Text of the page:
Widely used in the microelectronics industry, conventional ALD applies sequentially pulsed precursors to substrates to form one atomic layer at a time. Unlike other vapor deposition methods, which in some ways resemble spray painting, ALD produces molecularly uniform films that are highly conformal—that is, they exactly follow the contours of objects with complex shapes.
In addition to its conformity, ALD works well at low temperatures, making it suitable for use with heat-sensitive reactants and fibrous substrates. According to North Carolina State University (NCSU) chemical engineer Gregory N. Parsons, that combination of features makes ALD an ideal method for treating textiles and fabrics. He adds that ALD can uniformly modify a wide variety of materials with nanoscale precision, and bring about substantial changes in material properties with minimal or negligible change in weight, breathability, and rigidity.
Given that ALD works on many types of substances, scientists are not only using it to modify natural fibers, they’re also applying it to synthetic ones. Poly(p-phenylene terephthalamide) (PPTA) is the polymer from which DuPont makes Kevlar, the tough, energy-absorbing material used in body armor, sports equipment, and other products. The material is widely known for the protection it offers from bullets and other ballistic threats. Less known is that it offers relatively little resistance to cutting and stabbing.
Personnel serving in military, law enforcement, and first-responder units would benefit from a modified version of the material that adds cut resistance to Kevlar without adding much weight or otherwise diminishing its utility. A team led by NCSU’s Parsons and Sarah E. Atanasov have taken a key step in that direction.
Working with scientists at the Aberdeen Proving Ground Army Research Laboratory, in Maryland, and the U.S. Army Natick Soldier Research, Development & Engineering Center, in Massachusetts, the NCSU researchers showed that they could use ALD to modify PPTA with a bilayer made of TiO2 and Al2O3. These films—each just 50 Å thick—boosted the polymer’s cut resistance by 30%. TiO2 alone had little effect on PPTA’s cut resistance. And PPTA-Al2O3 hybrids fared worse than pure PPTA (J. Mater. Chem. A 2014, DOI: 10.1039/c4ta03662j).
Now the group is working on ways to make Kevlar electrically conducting, too. In November 2014, at the annual AVS science and technology conference, in Baltimore, Atanasov reported initial results showing that a thin ALD film of tungsten makes Kevlar highly conductive yet leaves the material flexible and strong. That unique combination of properties may be useful for electromagnetic shielding and tough antistatic fabrics for space applications.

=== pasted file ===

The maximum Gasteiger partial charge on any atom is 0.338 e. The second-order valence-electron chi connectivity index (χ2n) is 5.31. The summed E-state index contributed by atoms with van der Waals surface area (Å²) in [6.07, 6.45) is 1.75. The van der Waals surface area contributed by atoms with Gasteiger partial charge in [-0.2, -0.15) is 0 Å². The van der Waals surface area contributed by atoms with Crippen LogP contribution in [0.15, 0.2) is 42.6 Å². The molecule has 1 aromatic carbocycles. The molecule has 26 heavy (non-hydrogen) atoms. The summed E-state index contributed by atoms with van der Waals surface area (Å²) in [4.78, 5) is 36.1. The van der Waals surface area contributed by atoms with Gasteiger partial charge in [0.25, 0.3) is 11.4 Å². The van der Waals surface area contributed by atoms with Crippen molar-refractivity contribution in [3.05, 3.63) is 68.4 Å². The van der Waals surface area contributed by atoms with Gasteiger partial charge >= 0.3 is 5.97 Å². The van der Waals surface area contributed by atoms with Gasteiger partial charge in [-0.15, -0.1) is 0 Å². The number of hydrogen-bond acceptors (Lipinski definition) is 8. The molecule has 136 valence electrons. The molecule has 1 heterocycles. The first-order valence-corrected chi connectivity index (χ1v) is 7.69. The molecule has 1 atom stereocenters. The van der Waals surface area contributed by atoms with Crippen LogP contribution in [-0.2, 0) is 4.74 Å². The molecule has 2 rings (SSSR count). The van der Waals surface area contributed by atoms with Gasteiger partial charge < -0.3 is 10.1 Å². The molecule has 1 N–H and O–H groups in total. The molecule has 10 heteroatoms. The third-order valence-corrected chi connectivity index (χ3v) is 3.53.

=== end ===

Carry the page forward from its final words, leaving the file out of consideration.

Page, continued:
Not only is chemical hybridization making high-tech fibers stronger or more electrically conductive, the technique is also yielding enhanced fibers that offer chemical protection. Researchers specializing in filters for gas masks have been studying metal-organic framework (MOF) compounds because of their exceptional gas-uptake properties. An obvious way to use the powdered solids would be to include them in the filter canister currently fitted to the front of gas masks.
But according to Gregory W. Peterson, leader of a gas mask filtration research group at the Edgewood Chemical Biological Center at Aberdeen Proving Ground, war fighters would benefit from a streamlined design in which the obtrusive canister is removed from the face piece and integrated into a low-profile mask-helmet unit. MOF-functionalized textiles may be the key to that future concept, but fibers aren’t easily modified with MOFs.
So Peterson teamed up with Parsons, NCSU’s Junjie Zhao, and others to develop a method for growing MOF crystals on polymer fiber mats. The group found that depositing a nanoscale alumina layer on polypropylene and other polymers primed the fibers for MOFs. On these coated fibers, the researchers were able to nucleate and grow uniform, well-anchored layers of MOF crystals that trapped ammonia and other hazardous gases (Adv. Mater. Interfaces 2014, DOI: 10.1002/admi.201400040).
Medieval Mongol warriors were onto something clever when they blended leather with a bit of silk. With their long-ago ways of modifying materials to improve their properties, they fashioned protective gear that helped them conquer most of Asia and Europe. Had they been armed back then with today’s techniques for chemical hybridization, they just might have ruled the world.